Then it's time for the "keipi", the guest feast, the lively party at long tables outside the cellar. A "tamada", something like a master of ceremonies, is elected and he is assisted by a "merikipe", an assistant. They make sure that the glasses and plates are not empty, because that is the best guarantee that the toasts will be funny and courageous.

Renaissance of the amphora

Amphora cellar of José Maria da Fonseca (Alentejo)
The clay amphora was probably the first vessel in which man fermented wine. And, considering the properties of this material, it was certainly not the worst. Perhaps, yes perhaps, everything good about wine-making was invented thousands of years ago. Who knows, maybe progress today means first and foremost rediscovering these ancient insights. In any case, more and more top winemakers in Europe are returning to ageing in clay amphorae.

In the Alentejo in southern Portugal, the house of José Maria da Fonseca ferments one of its top wines, José de Sousa, in over 100 clay amphorae that hold up to 1800 litres and are over 100 years old. In Vittoria, Sicily, wine visionary Giusto Occhipinti, co-founder of the COS wine project, experiments with terracotta containers.

But probably the most passionate advocate of amphorae is Josko Gravner, who is at home in the Friulian and Slovenian Collio region. Gravner gets his amphorae from Georgia and, just like the winegrowers there, digs them as deep as possible into the earth. For the first time, he wants to ferment and macerate the 2003 harvest completely in amphorae. And Gravner is convinced that this container is the decisive factor in his search for wines that are as fully ripe and complex as possible, which he obtains primarily from the Ribolla gialla variety.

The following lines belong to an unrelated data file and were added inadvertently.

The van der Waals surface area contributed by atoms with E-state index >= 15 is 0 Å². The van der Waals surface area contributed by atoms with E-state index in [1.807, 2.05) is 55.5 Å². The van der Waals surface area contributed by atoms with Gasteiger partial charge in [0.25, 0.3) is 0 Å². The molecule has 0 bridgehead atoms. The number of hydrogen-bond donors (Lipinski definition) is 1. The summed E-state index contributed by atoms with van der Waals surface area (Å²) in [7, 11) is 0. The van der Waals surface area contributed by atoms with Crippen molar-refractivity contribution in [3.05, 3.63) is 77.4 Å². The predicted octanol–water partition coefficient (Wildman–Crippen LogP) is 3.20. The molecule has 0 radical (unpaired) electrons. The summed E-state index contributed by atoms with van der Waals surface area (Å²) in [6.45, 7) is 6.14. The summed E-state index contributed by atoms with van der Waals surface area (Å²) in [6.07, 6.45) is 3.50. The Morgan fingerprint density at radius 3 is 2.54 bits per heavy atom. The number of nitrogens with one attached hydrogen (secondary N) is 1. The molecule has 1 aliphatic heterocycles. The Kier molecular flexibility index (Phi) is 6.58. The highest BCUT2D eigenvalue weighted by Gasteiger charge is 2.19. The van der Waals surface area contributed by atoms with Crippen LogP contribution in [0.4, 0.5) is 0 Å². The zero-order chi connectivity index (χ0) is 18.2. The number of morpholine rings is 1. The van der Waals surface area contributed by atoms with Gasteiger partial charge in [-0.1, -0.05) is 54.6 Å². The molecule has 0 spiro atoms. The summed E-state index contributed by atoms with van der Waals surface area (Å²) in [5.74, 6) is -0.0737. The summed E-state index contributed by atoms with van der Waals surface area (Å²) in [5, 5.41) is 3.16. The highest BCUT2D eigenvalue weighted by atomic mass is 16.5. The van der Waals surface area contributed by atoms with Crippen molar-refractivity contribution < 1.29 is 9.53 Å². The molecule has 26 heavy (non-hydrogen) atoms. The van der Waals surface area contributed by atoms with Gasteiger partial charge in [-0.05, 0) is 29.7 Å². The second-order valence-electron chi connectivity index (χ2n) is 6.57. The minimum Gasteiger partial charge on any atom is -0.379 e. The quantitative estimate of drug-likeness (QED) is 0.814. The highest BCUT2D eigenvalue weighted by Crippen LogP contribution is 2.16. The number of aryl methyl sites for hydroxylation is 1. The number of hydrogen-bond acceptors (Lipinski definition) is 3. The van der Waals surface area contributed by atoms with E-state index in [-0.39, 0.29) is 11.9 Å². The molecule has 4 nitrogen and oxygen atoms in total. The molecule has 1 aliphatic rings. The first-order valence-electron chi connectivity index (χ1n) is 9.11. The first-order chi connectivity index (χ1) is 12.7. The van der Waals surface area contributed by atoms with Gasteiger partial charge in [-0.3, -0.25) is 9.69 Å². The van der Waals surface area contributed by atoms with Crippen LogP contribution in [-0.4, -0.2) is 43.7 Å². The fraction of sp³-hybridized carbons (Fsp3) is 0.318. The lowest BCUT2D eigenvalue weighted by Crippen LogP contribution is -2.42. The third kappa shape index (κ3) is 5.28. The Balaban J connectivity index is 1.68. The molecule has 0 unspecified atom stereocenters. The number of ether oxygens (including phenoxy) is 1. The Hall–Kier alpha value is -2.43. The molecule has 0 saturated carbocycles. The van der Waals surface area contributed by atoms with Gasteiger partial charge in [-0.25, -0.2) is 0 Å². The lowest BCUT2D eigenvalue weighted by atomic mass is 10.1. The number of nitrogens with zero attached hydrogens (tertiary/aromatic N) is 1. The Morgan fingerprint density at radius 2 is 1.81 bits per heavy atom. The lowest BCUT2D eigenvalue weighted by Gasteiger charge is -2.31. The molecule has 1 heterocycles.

Stone resonates

The Parisian research couple Anne Marie Amblard and Jean-Louis Gavard deal with questions in the field of energy and electromagnetic fields. Recently, as part of a private research project, the two investigated the properties of various materials used in the construction of wine containers. They determined the vibration frequencies of stone, concrete, wood, steel and plastic and compared them with the vibration frequencies of large wines.

It turned out that stone clearly had the highest response to the wine. Concrete also received very good scores. Wood followed in third place, but its vibration frequency was already far removed from that of the wine.

The third highest resonance to wine - the wooden barrel

It was this study that prompted winegrowing couple Christine and Eric Saurel of the top Montirius estate in the southern Rhone Valley to plan their new cellar in collaboration with the two Parisian researchers. Because building and handling bare stone containers is difficult, they decided to build a highly unusual concrete cellar. The aim was to mix the concrete with specially prepared water, namely water that had previously been given the information "stone". To achieve this, the Saurels sent a sample of their natural soil to Paris. There, the soil was dissolved in pure spring water. The concrete manufacturer, who used only gravel from natural riverbeds to build the cellar, then mixed five litres of this informed water into seven cubic metres of already mixed concrete.

Whether this procedure in the future really gives the Saurels' wine the feeling of maturing in pure, pleasant stone will probably never be answered conclusively. Just as little as the question of whether the cosmic form of the wooden barrel can give the wine more than the amphora with its vibrational frequency, which is perhaps best tailored to the wine. What is certain is that questions play a role in the ageing of wine that have received too little attention in recent decades. Questions to which Georgians, Greeks or Romans perhaps already had the much better answers than we do.

The above article was kindly made available to us by the Vinum editorial team. Many thanks for this. Please use the following link to order a free sample issue of Vinum: